An interest in organic agriculture processes increases as producers keep input numbers, sustainability practices and most noteworthy, low commodity market prices in mind.
Producers in search of higher commodity sale prices have continued to gain interest in organic production, specifically when markets are low, Gary Lesoing, Nebraska State Sustainable Agriculture Research and Education (SARE) director, said.
“We do receive more phone calls about interest in certifying when markets are low,” Angie Tunink marketing director at Organic Crop Improvement Association (OCIA), said. “We (OCIA) have seen steady growth in certification numbers for approximately the last six years.”
While a number of conventional producers, have gained interest in organic practices during market fluctuation, Tunink confirmed the process is far from immediate as it takes a total of 36 months of strict record keeping for a producer to become certified.
“Recently on March 11th with corn and soybean prices unstable and prices around $3.60 - $3.70/bu for corn and $8.20 - $8.50/bu for soybeans in the region for conventional crops, prices for organic corn on this date averaged $8.18/bu and organic soybeans averaged $19.42 over twice the price of conventional crops,” Lesoing said, “With this kind of potential for a large premium for organic grains, we held a workshop in January for farmers interested in transitioning to organic farming.”
The workshop held by Lesoing and the University of Nebraska, had over 110 individuals attend the event, resulting in having to place a cap on participation due to high numbers, Lesoing said, who attributes the rise of interest in organic production to specific periods of time when conventional commodity markets have faced declines, such as the recent months.
“There is a lot of interest in organic farming when we have low commodity prices,” Lesoing said.
As sustainable agriculture has been emphasized more in recent years, Lesoing said, an interest in organic production is not always market based and can also be attributed to an emphasis of soil and agro-ecological health.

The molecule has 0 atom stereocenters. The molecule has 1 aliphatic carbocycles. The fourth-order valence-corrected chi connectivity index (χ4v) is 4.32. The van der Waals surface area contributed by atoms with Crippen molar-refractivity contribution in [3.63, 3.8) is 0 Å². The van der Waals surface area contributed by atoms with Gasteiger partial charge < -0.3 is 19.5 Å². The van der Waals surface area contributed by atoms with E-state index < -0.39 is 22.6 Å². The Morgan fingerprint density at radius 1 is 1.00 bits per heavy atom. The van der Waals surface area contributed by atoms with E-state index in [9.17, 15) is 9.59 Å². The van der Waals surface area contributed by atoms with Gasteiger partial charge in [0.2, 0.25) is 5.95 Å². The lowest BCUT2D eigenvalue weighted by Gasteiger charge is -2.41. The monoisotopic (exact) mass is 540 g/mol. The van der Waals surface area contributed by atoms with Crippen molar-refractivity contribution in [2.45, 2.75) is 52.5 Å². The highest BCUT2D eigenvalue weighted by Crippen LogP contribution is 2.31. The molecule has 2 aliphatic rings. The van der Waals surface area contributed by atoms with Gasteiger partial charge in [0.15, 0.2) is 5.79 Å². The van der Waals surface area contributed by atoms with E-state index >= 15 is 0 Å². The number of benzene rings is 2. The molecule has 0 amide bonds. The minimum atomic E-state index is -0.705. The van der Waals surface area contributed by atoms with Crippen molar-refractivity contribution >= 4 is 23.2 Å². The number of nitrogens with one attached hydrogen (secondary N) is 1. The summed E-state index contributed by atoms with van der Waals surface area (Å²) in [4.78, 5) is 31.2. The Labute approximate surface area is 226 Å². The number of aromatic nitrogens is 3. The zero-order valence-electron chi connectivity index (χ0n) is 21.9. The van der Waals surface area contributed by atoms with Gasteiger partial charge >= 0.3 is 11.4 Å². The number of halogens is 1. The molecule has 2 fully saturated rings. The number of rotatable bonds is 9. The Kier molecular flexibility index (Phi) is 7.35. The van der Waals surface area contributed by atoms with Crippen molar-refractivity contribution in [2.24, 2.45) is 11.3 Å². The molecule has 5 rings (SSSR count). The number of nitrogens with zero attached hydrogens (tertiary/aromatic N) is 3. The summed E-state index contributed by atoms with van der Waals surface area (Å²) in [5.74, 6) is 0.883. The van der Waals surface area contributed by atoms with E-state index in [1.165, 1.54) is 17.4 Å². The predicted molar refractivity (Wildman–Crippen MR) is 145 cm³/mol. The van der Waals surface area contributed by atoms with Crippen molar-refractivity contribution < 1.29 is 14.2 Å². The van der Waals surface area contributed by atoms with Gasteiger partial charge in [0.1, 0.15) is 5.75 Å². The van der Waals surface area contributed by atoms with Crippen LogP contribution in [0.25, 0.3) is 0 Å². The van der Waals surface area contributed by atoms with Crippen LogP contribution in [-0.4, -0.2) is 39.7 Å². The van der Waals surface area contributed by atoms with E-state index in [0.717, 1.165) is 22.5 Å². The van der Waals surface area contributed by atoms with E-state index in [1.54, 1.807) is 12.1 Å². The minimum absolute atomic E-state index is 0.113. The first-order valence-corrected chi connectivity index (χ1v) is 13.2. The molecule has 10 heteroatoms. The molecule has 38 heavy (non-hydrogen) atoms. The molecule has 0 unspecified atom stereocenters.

In terms of yield numbers, Lesoing said, yield values may be down due to organic restrictions, but protein values may be higher, therefore paying off rather in terms of quality and not quantity.
Lesoing said, as an example, if a conventional crop yields are 8% protein vs. organic yields at 11% protein, it can prove to be sustainable due to the content values and not the yield numbers.
“We have more people overall that are environmentally conscious,” Lesoing said, “Some producers have changed their practices become of things like providing clean water for the next generation, and trying to reduce pollution and increase sustainability.”
Due to organic restrictions, certified producers have turned to methods which return nutrients and mineral values to the soil, without using synthetic inputs (pesticides and synthetic fertilizers) through using cover crops and crop rotation methods.
“While organic farmers cannot use synthetic fertilizers and pesticides on their farms, it has evolved to be much more complex now and the organic farmer has several tools and products they can use for crop production,” Lesoing said.
Research in regard to microorganisms, nutrient values and technology such as different tillage methods and weed flamers which use propane to burn and kill weed, all have allowed organic producers to turn to regulate weeds and pets more efficiently without using synthetic inputs, Lesoing said.
“Sometimes manual labor may be higher for organic farmers, but they won’t experience as high input costs with organic either,” Tunink said.
Not only are certified organic producers the only ones who turn to recommended organic practices, but also conventional producers who are aiming to reduce their inputs, such as water, chemicals and fertilizer costs.
“Some people may not be certified but still follow those organic practices, because they can reduce their inputs,” Lesoing said. “Do things to improve inputs even though yield may not be the most important but they can use less water and chemicals. Less inputs they may not have to spend as much in the production phase.”
Due to the fact, certified organic production must meet a list of regulation requirements, and continue to meet those standards throughout all phases of production a number of questions are consistently raised, the reasoning behind workshops put together by Lesoing and the extension service. Lesoing said, he believes organic agriculture will only continue to grow over time, due to producers and the public increasingly keep health risks in mind.
“Probably the biggest questions about the conversion from conventional to organic crop production are: “How do you control weeds? How do you provide enough fertility so the crops can produce acceptable yields? and How do you market your crop to receive the organic premium?” These are three major questions that need to be addressed if you are going to be successful farming organically,” Lesoing said.
Lesoing encourages producers interested in organic production to refer to resources put together by SARE and reach out to organizations such as, OCIA, a non-profit farmer owned and farmer-led organization.
“Today, OCIA is an industry leader and one of the world’s largest organic certification agencies. OCIA has thousands of members in North, Central and South America, Africa, Europe and the Pacific Rim. These organizations assist farmers with the process of transitioning from conventional farming to organic farming. Probably one of the biggest requirements in organic farming is the record keeping required and a farm plan if you want to become certified,” Lesoing said.